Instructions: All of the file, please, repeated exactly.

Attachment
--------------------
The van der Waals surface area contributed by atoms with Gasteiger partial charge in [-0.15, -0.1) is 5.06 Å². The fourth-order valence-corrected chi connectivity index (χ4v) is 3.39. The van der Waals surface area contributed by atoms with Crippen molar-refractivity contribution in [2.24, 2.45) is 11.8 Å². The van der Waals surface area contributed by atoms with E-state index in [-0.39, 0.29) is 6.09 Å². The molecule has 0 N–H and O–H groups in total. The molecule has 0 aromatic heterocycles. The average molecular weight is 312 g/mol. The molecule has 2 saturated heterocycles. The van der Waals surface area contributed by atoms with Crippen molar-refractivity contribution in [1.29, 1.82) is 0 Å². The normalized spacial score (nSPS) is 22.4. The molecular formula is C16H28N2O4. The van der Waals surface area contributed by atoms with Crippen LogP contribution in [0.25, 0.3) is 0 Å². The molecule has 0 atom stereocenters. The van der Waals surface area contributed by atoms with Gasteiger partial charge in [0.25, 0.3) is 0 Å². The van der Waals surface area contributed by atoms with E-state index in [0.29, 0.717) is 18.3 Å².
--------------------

The van der Waals surface area contributed by atoms with Gasteiger partial charge in [-0.15, -0.1) is 5.06 Å². The fourth-order valence-corrected chi connectivity index (χ4v) is 3.39. The van der Waals surface area contributed by atoms with Crippen molar-refractivity contribution in [2.24, 2.45) is 11.8 Å². The van der Waals surface area contributed by atoms with E-state index in [-0.39, 0.29) is 6.09 Å². The molecule has 0 N–H and O–H groups in total. The molecule has 0 aromatic heterocycles. The average molecular weight is 312 g/mol. The molecule has 2 saturated heterocycles. The van der Waals surface area contributed by atoms with Crippen molar-refractivity contribution in [1.29, 1.82) is 0 Å². The normalized spacial score (nSPS) is 22.4. The molecular formula is C16H28N2O4. The van der Waals surface area contributed by atoms with Crippen LogP contribution in [0.25, 0.3) is 0 Å². The molecule has 0 atom stereocenters. The van der Waals surface area contributed by atoms with Gasteiger partial charge in [0.25, 0.3) is 0 Å². The van der Waals surface area contributed by atoms with E-state index in [0.29, 0.717) is 18.3 Å².